OSHA Not Letting Up on Inspections, Penalties

  by    0   0

Despite expectations, Fed-OSHA under the Trump administration has not backed off on enforcing workplace safety regulations.

In fact, the agency is as aggressive as ever and citations are higher than ever as well, after fines were increased substantially three years ago. Based on the agency’s own statistics, a company that’s inspected has only a 25% chance of not receiving a single citation.

In other words, employers should not let up on their safety regimens to not only avoid being cited but also to avoid workplace injuries, which nobody wants.

Here’s what’s going on with OSHA.

Enforcement emphasis still going strong – There are more than 150 local and regional enforcement emphasis programs as well as nine national programs in effect that were implemented at the end of the Obama administration. OSHA is dutifully enforcing them all.

Budget bucks the trend – Despite the budget-cutting at many federal agencies, OSHA saw a $5 million increase in its fiscal year 2019 budget from the year prior. Most notably, that was the first budget increase since 2014. In addition, state-run OSHA programs also received a small budget enhancement of $2 million.

Fines increasing – There has been no attempt to reverse the maximum fines for workplace safety violations. They were increased substantially in 2016, thanks to new regulations that require that the fines be increased every year after to keep up with inflation.

At the start of 2015, the maximum fines were:
• Serious or other-than-serious posting requirements: $7,000
• Failure to abate beyond initial violation date: $7,000 per day the condition continues
• Willful or repeat violations: $70,000

For 2019, the following fines apply (and they increased about 2.5% across the board):
• Serious or other-than-serious posting requirements: Up to $13,260
• Failure to abate beyond initial violation date: Up to $13,260 per day
• Willful or repeat violations: Minimum of $9,472, up to $132,598

Inspections stable – The number of inspections has stayed the same as years prior.

Focus on repeat violators – A continued focus on repeat violations has continued, with 5.1% of all violations in this category. The percentage has been over 5% since FY2016.

General duty clause – There has been continued expansion of the general duty clause to cite employers for heat stress, ergonomics, workplace violence, and chemical exposures below the permissible exposure limit.

New emphasis

And 2018 also saw a new effort by OSHA to fine-tune its work. It issue a memo in May that formalized the use of drones (with the employer’s consent) to collect evidence. This has been somewhat controversial because it could enhance its ability to find other violations it might not normally find.

According to the Fiscal Year 2019 Congressional Budget Justification for the Occupational Safety and Health Administration, increased enforcement seems to be more likely than a decrease. It also seems, although there have been no officially released statements, that the new electronic injury and illness reporting information will be used by OSHA and state plans to increase enforcement.

The increased budget, according to the Congressional Budget Justification, will support additional compliance safety and health officers to provide a greater enforcement presence and provide enhanced technical assistance to employers who need help in understanding how to achieve compliance with OSHA standards.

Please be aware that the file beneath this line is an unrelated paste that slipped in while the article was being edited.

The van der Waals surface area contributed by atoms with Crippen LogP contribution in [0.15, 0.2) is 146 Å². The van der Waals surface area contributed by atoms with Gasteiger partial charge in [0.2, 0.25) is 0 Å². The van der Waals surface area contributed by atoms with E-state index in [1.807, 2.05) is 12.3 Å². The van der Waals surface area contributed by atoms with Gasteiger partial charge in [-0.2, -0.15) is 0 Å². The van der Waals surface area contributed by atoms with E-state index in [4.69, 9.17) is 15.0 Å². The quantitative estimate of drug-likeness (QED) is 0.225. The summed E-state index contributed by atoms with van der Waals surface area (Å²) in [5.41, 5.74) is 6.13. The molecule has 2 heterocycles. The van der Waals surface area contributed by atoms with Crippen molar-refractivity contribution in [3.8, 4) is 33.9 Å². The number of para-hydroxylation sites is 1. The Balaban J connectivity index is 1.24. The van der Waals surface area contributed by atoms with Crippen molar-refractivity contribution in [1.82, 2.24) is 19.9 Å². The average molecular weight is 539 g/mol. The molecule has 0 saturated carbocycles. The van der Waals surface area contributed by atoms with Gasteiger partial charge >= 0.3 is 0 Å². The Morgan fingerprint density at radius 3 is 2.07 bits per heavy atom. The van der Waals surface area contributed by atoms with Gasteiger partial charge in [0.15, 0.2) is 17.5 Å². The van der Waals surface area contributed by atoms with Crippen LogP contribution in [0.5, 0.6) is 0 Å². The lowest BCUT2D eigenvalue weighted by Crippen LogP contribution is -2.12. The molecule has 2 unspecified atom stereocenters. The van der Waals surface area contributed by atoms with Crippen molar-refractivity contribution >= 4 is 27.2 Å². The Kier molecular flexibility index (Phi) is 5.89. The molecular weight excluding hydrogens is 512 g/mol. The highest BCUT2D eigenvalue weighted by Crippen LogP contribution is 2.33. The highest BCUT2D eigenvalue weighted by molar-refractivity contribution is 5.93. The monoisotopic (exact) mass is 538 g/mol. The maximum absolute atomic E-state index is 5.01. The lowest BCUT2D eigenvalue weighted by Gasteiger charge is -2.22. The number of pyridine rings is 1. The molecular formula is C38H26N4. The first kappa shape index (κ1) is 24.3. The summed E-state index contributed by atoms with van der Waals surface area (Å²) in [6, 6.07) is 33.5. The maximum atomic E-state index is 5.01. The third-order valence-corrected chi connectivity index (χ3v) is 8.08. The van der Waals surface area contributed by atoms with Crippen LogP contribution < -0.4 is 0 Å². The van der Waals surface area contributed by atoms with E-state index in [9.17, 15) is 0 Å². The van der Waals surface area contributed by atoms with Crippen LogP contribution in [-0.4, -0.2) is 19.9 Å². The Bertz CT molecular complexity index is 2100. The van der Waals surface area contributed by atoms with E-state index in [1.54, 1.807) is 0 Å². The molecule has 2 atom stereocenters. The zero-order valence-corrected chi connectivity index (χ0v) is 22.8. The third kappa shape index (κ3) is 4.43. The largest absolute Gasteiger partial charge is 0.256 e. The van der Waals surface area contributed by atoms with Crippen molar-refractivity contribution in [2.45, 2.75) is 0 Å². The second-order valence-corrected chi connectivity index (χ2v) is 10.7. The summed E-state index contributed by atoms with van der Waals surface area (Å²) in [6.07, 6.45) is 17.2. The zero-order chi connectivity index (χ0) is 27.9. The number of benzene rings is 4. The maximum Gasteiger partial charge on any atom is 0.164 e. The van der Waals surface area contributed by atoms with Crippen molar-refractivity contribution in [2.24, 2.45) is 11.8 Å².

Related Posts

A New Approach to Preventing Workplace Injuries

While overall workplace injuries have been falling in the last decade, the numbers of deadly and catastrophic injuries are actually on the rise. A new report recommends that employers focus their injury prevention efforts on reviewing accidents that could have resulted in serious injury or death, as well as on near misses, where a potentially […]

READ MORE →

Protect Outdoor Workers Against the Elements of Winter

If you have outdoor workers or staff that will have to venture out into the elements during an especially cold winter, you need to make sure you are taking the correct precautions to keep them safe. If the conditions are extremely harsh, your workers are at heightened danger of injury, or worse. But even if […]

READ MORE →

Employee Embezzlement on the Rise – Are You Protected?

A typical organization will lose an estimated 5% of its revenues every year due to fraud, according to a study by the Association of Certified Fraud Examiners. The median loss among organizations both large and small was $140,000 per occurrence, and more than 20% of embezzlement losses were more than $1 million, the association found. […]

READ MORE →

Massive Breach Exposed 773 million E-mails, Passwords

News of the latest global data breach of some 773 million e-mail address and passwords should prompt individuals and organizations alike to change their passwords – particularly for any accounts that have financial, credit card or other personal information. The scope of this breach cannot be overstated as the list includes log-in credentials from more […]

READ MORE →

OSHA Stays Serious About Temp Worker Safety

While the Trump administration has eased off a number of regulations and enforcement actions during the past two years, Fed-OSHA continues focusing on the safety of temporary workers as much as it did under the Obama presidency. This puts the onus not only on the agencies that provide the temp workers, but also on the […]

READ MORE →

Leave a Reply

Your email address will not be published. Required fields are marked *

Back to Top